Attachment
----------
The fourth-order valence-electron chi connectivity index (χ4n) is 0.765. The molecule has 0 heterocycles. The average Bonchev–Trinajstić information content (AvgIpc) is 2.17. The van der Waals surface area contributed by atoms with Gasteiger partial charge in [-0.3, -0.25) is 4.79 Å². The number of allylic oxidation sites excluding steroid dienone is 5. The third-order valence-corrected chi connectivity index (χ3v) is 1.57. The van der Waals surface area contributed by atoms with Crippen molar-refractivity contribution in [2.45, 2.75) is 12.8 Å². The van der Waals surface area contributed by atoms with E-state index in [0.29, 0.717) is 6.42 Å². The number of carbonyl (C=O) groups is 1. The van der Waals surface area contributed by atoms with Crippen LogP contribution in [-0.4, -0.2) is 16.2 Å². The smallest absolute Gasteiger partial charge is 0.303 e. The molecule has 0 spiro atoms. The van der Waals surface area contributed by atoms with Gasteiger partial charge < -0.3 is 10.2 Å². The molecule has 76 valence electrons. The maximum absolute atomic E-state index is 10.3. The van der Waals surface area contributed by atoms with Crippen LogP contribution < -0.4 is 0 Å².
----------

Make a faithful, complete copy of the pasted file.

The fourth-order valence-electron chi connectivity index (χ4n) is 0.765. The molecule has 0 heterocycles. The average Bonchev–Trinajstić information content (AvgIpc) is 2.17. The van der Waals surface area contributed by atoms with Gasteiger partial charge in [-0.3, -0.25) is 4.79 Å². The number of allylic oxidation sites excluding steroid dienone is 5. The third-order valence-corrected chi connectivity index (χ3v) is 1.57. The van der Waals surface area contributed by atoms with Crippen molar-refractivity contribution in [2.45, 2.75) is 12.8 Å². The van der Waals surface area contributed by atoms with E-state index in [0.29, 0.717) is 6.42 Å². The number of carbonyl (C=O) groups is 1. The van der Waals surface area contributed by atoms with Crippen LogP contribution in [-0.4, -0.2) is 16.2 Å². The smallest absolute Gasteiger partial charge is 0.303 e. The molecule has 0 spiro atoms. The van der Waals surface area contributed by atoms with Gasteiger partial charge < -0.3 is 10.2 Å². The molecule has 76 valence electrons. The maximum absolute atomic E-state index is 10.3. The van der Waals surface area contributed by atoms with Crippen LogP contribution < -0.4 is 0 Å².